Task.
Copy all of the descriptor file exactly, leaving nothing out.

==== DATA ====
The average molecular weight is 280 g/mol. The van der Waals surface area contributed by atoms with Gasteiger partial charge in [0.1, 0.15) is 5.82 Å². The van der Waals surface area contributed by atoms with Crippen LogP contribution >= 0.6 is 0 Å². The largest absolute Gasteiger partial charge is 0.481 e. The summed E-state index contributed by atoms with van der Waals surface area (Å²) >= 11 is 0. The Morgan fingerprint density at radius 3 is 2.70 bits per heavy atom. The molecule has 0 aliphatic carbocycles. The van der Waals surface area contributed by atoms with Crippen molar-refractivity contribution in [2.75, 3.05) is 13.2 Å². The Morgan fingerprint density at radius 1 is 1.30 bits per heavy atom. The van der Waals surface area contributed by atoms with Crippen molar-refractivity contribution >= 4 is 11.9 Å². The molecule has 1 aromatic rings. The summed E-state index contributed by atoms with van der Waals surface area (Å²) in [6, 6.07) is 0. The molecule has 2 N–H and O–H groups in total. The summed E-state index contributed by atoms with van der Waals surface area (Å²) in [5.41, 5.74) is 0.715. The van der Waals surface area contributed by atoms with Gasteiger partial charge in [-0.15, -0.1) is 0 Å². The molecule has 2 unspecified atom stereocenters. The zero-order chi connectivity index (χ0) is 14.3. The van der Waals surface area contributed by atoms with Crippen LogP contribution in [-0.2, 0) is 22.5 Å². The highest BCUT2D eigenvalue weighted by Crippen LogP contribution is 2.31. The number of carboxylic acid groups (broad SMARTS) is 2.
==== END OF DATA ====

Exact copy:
The average molecular weight is 280 g/mol. The van der Waals surface area contributed by atoms with Gasteiger partial charge in [0.1, 0.15) is 5.82 Å². The van der Waals surface area contributed by atoms with Crippen LogP contribution >= 0.6 is 0 Å². The largest absolute Gasteiger partial charge is 0.481 e. The summed E-state index contributed by atoms with van der Waals surface area (Å²) >= 11 is 0. The Morgan fingerprint density at radius 3 is 2.70 bits per heavy atom. The molecule has 0 aliphatic carbocycles. The van der Waals surface area contributed by atoms with Crippen molar-refractivity contribution in [2.75, 3.05) is 13.2 Å². The Morgan fingerprint density at radius 1 is 1.30 bits per heavy atom. The van der Waals surface area contributed by atoms with Crippen molar-refractivity contribution >= 4 is 11.9 Å². The molecule has 1 aromatic rings. The summed E-state index contributed by atoms with van der Waals surface area (Å²) in [6, 6.07) is 0. The molecule has 2 N–H and O–H groups in total. The summed E-state index contributed by atoms with van der Waals surface area (Å²) in [5.41, 5.74) is 0.715. The van der Waals surface area contributed by atoms with Gasteiger partial charge in [-0.15, -0.1) is 0 Å². The molecule has 2 unspecified atom stereocenters. The zero-order chi connectivity index (χ0) is 14.3. The van der Waals surface area contributed by atoms with Crippen LogP contribution in [-0.2, 0) is 22.5 Å². The highest BCUT2D eigenvalue weighted by Crippen LogP contribution is 2.31. The number of carboxylic acid groups (broad SMARTS) is 2.